New Exhibitions Start June 5 (Part I)

Tromarama: Tromarama 2021

Begins June 5 


The exhibition at the gallery will feature Beta, a site-specific installation that questions the standardized elementary education programs that have been implemented since Indonesia’s independence from Japanese occupation in 1945.




Edie Fake

Begins June 5 

Western Exhibitions

Edie Fake’s paintings start as self-portraits, and from there, they make a break for it, referencing elements of the trans and non-binary body through pattern, color and architectural metaphor. His precise, intimately scaled, gouache-and-ink paintings on panel are structured around the physical aspects of transition and adaptation as well as mental and sexual health.




Field Studies: Steven Carrelli & Adam Fung

Opening: Saturday, June 5, 1 – 4 pm

Hofheimer Gallery

Field Studies is a drawing collaboration that began in 2011, when both artists lived in the Rogers Park neighborhood of Chicago, Illinois. Field Studies continues presently as a long-distance collaborative art project with Steven Carrelli residing in Chicago, Illinois and Adam Fung living in Fort Worth, Texas. With few exceptions, the drawings are the size of a postcard and executed in pencil on paper.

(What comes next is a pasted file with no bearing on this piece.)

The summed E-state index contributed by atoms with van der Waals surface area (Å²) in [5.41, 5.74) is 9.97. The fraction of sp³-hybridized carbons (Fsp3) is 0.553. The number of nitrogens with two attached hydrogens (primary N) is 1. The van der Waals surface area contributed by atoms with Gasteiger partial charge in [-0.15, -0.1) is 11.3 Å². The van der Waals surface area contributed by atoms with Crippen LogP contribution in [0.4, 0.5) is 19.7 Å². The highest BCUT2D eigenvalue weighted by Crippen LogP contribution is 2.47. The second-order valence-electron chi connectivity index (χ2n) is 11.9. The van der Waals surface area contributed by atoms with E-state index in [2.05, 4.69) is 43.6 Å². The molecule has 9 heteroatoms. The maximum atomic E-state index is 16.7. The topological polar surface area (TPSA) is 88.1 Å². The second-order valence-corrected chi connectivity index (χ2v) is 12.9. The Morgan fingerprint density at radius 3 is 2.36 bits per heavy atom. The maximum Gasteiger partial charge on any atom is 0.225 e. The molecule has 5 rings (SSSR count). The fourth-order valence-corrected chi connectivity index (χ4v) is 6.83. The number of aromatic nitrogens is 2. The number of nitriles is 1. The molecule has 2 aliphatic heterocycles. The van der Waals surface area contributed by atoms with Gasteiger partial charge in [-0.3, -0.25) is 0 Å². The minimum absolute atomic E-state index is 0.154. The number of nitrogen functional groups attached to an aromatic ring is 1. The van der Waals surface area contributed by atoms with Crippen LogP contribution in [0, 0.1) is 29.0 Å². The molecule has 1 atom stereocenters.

Gallery Reception: Water Becomes Blood

Opening: Saturday, June 5, 3 – 7 pm

Woman Made Gallery




Dorothy Graden: Liminal Spaces

Begins June 5 

Evanston Art Center

Dorothy Graden is a contemporary artist whose art is inspired by Ancient Visions, prehistoric art of the Americas. Her mission is to bring awareness of these amazing places and to promote preservation and protection of ancestral sites on this continent, most of which are considered sacred to Native Americans. For over 30 years she has been traveling through the American west to photograph and draw prehistoric rock art.




Modernist Strategies: Highlights from the WPA

Begins June 5

Krannert Art Museum, University of Illinois

From 1935 to 1943, the Works Progress Administration (WPA) sponsored the Federal Art Project, which employed as many as 10,000 artists during the Great Depression. In exchange for a modest weekly wage, artists produced paintings, sculptures, prints, and other works to be distributed to federal buildings and other public institutions. The University of Illinois received an extensive cache of works, which were transferred to Krannert Art Museum upon its founding in 1961.